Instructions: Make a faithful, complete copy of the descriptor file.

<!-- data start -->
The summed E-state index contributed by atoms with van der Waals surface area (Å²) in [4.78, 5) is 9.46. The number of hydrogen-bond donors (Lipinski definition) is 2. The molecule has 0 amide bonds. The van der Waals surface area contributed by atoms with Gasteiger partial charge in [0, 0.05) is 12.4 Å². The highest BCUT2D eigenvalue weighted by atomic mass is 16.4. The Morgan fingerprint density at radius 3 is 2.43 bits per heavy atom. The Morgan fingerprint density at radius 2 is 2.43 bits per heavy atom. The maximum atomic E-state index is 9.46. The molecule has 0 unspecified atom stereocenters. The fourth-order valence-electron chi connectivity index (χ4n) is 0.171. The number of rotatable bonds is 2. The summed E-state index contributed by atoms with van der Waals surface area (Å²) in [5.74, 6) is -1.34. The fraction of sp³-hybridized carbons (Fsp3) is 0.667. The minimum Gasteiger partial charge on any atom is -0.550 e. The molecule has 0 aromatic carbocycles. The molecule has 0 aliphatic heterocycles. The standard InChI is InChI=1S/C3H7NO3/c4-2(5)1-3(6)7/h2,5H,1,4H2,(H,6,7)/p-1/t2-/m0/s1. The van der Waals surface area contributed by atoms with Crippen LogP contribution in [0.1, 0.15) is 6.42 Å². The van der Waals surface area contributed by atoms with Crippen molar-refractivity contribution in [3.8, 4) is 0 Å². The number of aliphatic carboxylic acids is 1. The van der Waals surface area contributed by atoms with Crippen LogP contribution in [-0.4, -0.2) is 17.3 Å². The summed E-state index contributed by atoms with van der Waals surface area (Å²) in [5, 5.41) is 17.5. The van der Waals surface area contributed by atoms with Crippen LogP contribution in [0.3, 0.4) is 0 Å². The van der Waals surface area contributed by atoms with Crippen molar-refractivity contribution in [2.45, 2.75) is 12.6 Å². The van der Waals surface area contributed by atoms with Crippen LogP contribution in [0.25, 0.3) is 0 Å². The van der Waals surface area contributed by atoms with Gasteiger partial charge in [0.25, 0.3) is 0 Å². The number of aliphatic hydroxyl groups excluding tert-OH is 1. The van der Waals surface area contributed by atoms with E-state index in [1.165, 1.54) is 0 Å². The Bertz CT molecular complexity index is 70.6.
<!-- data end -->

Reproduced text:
The summed E-state index contributed by atoms with van der Waals surface area (Å²) in [4.78, 5) is 9.46. The number of hydrogen-bond donors (Lipinski definition) is 2. The molecule has 0 amide bonds. The van der Waals surface area contributed by atoms with Gasteiger partial charge in [0, 0.05) is 12.4 Å². The highest BCUT2D eigenvalue weighted by atomic mass is 16.4. The Morgan fingerprint density at radius 3 is 2.43 bits per heavy atom. The Morgan fingerprint density at radius 2 is 2.43 bits per heavy atom. The maximum atomic E-state index is 9.46. The molecule has 0 unspecified atom stereocenters. The fourth-order valence-electron chi connectivity index (χ4n) is 0.171. The number of rotatable bonds is 2. The summed E-state index contributed by atoms with van der Waals surface area (Å²) in [5.74, 6) is -1.34. The fraction of sp³-hybridized carbons (Fsp3) is 0.667. The minimum Gasteiger partial charge on any atom is -0.550 e. The molecule has 0 aromatic carbocycles. The molecule has 0 aliphatic heterocycles. The standard InChI is InChI=1S/C3H7NO3/c4-2(5)1-3(6)7/h2,5H,1,4H2,(H,6,7)/p-1/t2-/m0/s1. The van der Waals surface area contributed by atoms with Crippen LogP contribution in [0.1, 0.15) is 6.42 Å². The van der Waals surface area contributed by atoms with Crippen molar-refractivity contribution in [3.8, 4) is 0 Å². The number of aliphatic carboxylic acids is 1. The van der Waals surface area contributed by atoms with Crippen LogP contribution in [-0.4, -0.2) is 17.3 Å². The summed E-state index contributed by atoms with van der Waals surface area (Å²) in [5, 5.41) is 17.5. The van der Waals surface area contributed by atoms with Crippen LogP contribution in [0.3, 0.4) is 0 Å². The van der Waals surface area contributed by atoms with Crippen molar-refractivity contribution in [2.45, 2.75) is 12.6 Å². The van der Waals surface area contributed by atoms with Crippen LogP contribution in [0.25, 0.3) is 0 Å². The van der Waals surface area contributed by atoms with Gasteiger partial charge in [0.25, 0.3) is 0 Å². The number of aliphatic hydroxyl groups excluding tert-OH is 1. The van der Waals surface area contributed by atoms with E-state index in [1.165, 1.54) is 0 Å². The Bertz CT molecular complexity index is 70.6.